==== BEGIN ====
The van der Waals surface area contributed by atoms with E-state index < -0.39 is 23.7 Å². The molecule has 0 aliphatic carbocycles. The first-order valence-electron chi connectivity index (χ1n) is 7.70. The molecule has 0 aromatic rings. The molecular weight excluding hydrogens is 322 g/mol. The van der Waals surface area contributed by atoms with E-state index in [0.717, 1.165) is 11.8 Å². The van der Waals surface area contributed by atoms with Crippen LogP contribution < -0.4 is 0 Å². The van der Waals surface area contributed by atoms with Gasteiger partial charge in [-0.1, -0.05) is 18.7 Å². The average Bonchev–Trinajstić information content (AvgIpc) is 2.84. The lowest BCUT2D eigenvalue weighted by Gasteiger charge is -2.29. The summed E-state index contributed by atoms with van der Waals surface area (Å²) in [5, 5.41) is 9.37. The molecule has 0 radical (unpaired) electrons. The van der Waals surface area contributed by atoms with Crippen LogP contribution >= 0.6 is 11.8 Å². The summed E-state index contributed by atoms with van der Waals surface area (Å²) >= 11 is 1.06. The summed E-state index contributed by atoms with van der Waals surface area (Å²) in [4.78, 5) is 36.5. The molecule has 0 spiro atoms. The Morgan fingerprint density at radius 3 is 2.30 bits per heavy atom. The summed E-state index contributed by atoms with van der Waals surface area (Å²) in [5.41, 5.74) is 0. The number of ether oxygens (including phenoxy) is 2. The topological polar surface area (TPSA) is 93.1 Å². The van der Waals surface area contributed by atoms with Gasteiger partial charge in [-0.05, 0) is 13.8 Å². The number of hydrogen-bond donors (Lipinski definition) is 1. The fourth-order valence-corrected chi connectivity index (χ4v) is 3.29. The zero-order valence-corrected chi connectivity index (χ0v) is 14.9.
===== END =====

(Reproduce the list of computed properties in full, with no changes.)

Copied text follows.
The van der Waals surface area contributed by atoms with E-state index < -0.39 is 23.7 Å². The molecule has 0 aliphatic carbocycles. The first-order valence-electron chi connectivity index (χ1n) is 7.70. The molecule has 0 aromatic rings. The molecular weight excluding hydrogens is 322 g/mol. The van der Waals surface area contributed by atoms with E-state index in [0.717, 1.165) is 11.8 Å². The van der Waals surface area contributed by atoms with Crippen LogP contribution < -0.4 is 0 Å². The van der Waals surface area contributed by atoms with Gasteiger partial charge in [-0.1, -0.05) is 18.7 Å². The average Bonchev–Trinajstić information content (AvgIpc) is 2.84. The lowest BCUT2D eigenvalue weighted by Gasteiger charge is -2.29. The summed E-state index contributed by atoms with van der Waals surface area (Å²) in [5, 5.41) is 9.37. The molecule has 0 radical (unpaired) electrons. The van der Waals surface area contributed by atoms with Crippen LogP contribution >= 0.6 is 11.8 Å². The summed E-state index contributed by atoms with van der Waals surface area (Å²) >= 11 is 1.06. The summed E-state index contributed by atoms with van der Waals surface area (Å²) in [4.78, 5) is 36.5. The molecule has 0 spiro atoms. The Morgan fingerprint density at radius 3 is 2.30 bits per heavy atom. The summed E-state index contributed by atoms with van der Waals surface area (Å²) in [5.41, 5.74) is 0. The number of ether oxygens (including phenoxy) is 2. The topological polar surface area (TPSA) is 93.1 Å². The van der Waals surface area contributed by atoms with Gasteiger partial charge in [-0.05, 0) is 13.8 Å². The number of hydrogen-bond donors (Lipinski definition) is 1. The fourth-order valence-corrected chi connectivity index (χ4v) is 3.29. The zero-order valence-corrected chi connectivity index (χ0v) is 14.9.